[Video + Podcast #8] Christopher Healey interviewed about exhibit Mexico ii, by Hamilton Artists Inc.

You listen to the Audio Only Podcast or watch the video below:

Raw audio + finished video  from a 20 minute interview on June 29th, 2013 of Christopher Healey. Conducted by Hamilton Artists Inc’s Curatorial Assistant Caitlin Sutherland, and Gallery Assistant Samantha Roketta, about my exhibit Mexico ii featuring paintings by my mother Beverly Healey and digital collages by me.

I’m the first artist for this video interview series for the Inc, and was glad to help out this way. I really appreciated being able to articulate more of about the show and the process, and yet still feel like I forgot to mention a couple of key points – of course. That is, essentially, my work is about death and the “thinness” of our existence – which is one of the reasons I used the sunlight and the materials I did, such as the skull and white plastic. My Mom’s oil painting portrait work is about life, and the richness of an individual’s character and immortalizing it.

More information at my original post about the show here: https://chrishealey.me/2013/05/26/mexico-ii-an-exhibit-of-paintings-digital-collages/

One of great things I enjoy about the culture of the Inc is involvement with some young graffiti artists – one in particular has been very involved. He got very excited telling me about the impression my Mom’s work made on him during the member’s exhibit “Oh my god it was so good – no offence, but it was the best work in the gallery… it’s like a 17th century painting by on old master… no one else came close to it – no offence to your work or anything – it was totally sick. If she gave me her one of her paintings, I would walk out of the gallery and never do graffiti art again.. I’m serious!..”

This was awesome feedback for my Mom 🙂 Especially since we live in an age where street artists usually end up as the new art stars.

I’ll update this post when the video is available. In the meantime, enjoy the pictures of the exhibit below:


Christopher Healey & Beverly Healey – photo by Joanna St. Jacques

Mountain Path

Mountain Path

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Another glib list: 10 ways to be a contemporary artist without knowing how to draw

10: tilt-shift photography (oooo, the city / horse / waif girl looks like a toy!)
9: words mechanically produced on an image (it cost at least $50 to do this, so you better pretend to be interested by it)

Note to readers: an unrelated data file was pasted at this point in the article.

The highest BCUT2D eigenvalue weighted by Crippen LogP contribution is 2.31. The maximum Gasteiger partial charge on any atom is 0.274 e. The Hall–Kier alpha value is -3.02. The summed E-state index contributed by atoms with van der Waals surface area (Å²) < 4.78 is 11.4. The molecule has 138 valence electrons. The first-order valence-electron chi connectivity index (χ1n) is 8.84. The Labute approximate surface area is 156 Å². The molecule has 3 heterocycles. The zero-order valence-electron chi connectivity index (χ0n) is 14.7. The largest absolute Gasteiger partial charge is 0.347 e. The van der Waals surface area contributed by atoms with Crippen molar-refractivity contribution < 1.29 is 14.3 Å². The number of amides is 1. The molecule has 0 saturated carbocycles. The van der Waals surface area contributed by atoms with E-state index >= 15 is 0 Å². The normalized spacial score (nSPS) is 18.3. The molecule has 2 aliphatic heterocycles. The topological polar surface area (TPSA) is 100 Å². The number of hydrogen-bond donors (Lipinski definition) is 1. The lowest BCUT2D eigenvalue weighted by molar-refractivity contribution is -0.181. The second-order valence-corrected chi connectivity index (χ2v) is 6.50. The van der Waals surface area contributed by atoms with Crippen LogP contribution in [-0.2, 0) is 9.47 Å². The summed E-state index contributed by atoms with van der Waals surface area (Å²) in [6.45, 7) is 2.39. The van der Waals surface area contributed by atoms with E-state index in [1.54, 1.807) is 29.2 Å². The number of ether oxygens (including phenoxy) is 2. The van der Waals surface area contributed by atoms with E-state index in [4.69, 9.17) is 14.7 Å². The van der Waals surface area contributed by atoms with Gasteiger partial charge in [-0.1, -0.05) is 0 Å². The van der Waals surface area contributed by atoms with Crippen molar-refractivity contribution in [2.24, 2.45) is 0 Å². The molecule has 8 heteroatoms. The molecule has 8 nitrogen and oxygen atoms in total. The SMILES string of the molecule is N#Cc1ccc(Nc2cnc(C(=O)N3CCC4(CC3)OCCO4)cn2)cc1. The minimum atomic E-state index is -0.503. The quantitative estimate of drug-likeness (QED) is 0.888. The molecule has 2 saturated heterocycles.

8. dilapidated architectural photographs (it’s like a new building, but more ironic)
7. buy 500 of the same object and arrange it in a grid (“the artist challenges our preconceptions of everyday objects by transforming them into new realities …. “)
6. take a map and mess it up with some random information (“the artist challenges our preconceptions of everyday places by transforming them into new realities …. “)
5. a) find old photographs of whatever b) stick them in a lightbox! (hello 70% of MFA thesis exhibitions)
4. pay a shop or team of people to make art for you (“the artist challenges our preconceptions of everyday art by transforming our expectations into new realities …. “)
3. collect electronic equipment, motion sensors and projectors and apply open-source software to make them do things when people walk by (designed to impressed Luddite art writers for grant-worthy reviews)
2. make long tonal audio art works on your PC (sorry, probably a mac) at home with whispering sentences that are very personal and intimate. broadcast softly in whimsical installation that is site-specific.
1. get very good at writing and apply for public art commissions by referring to obscure French philosophers, mathematical formulas and complementing the hell out of the architect who is making the building. the resulting art should be a series of coloured squares that do not offend anyone.

… a combination of the above techniques will result in highly innovative work. apply with caution.

A glib list of the top 10 cliches in Contemporary Art right now

So, I figure I have seen about 5,000 works of art in the last year (most of it online, mind you) and have been to about 500 exhibitions (no word of a lie) so of course I notice trends and directions. However, there are some cliches and degraded mimicry going on that needs to be pointed out. Not that some people doing some of the stuff below is not very cool or worthy, but unfortunatly most of it is not. Some of the cliches below have been haunting rental galleries for decades, others are propoganda of the trendiest galleries in Toronto.

10. Grainy polaroid photographs of skinny girls with tabbit masks. goddamn hipster douchebags. urgh.
9. Nude in a landscape somewhere. watch out for the cheeseball avalanche. blerk.
8. Drama masks on a canvas with paint splatterd on it…. burn after seeing. bwah.
7. Photo transfer on canvas …are you trying to be the new Robert Bateman? idiots producing and buying this shit.
6. Neon lighting words – proof some can be just as bad writers as artists. pfft.
5. Hudson Bay blanket & colours – try to stand out on Queen Street West, not blend in. whatev.
4. Vinyl cartoony flowers and characters on walls. pokemon is hokey art.
3. Victorian era style images of animal and people … but… omg.. with surreal elements! oh no!…. yawn….
2. Architects doing site specific work. Golly, would you like more whitespace? Could you possibly be more boring?More de-humanizing? More mini-institutional… yes you can.
1. black and white photographs of your damn family history. oh look! here’s my mom and dad on vacation somewhere! here’s a locket of hair! it’s in a lightbox! …. please shoot me in the foot so I can feel alive again.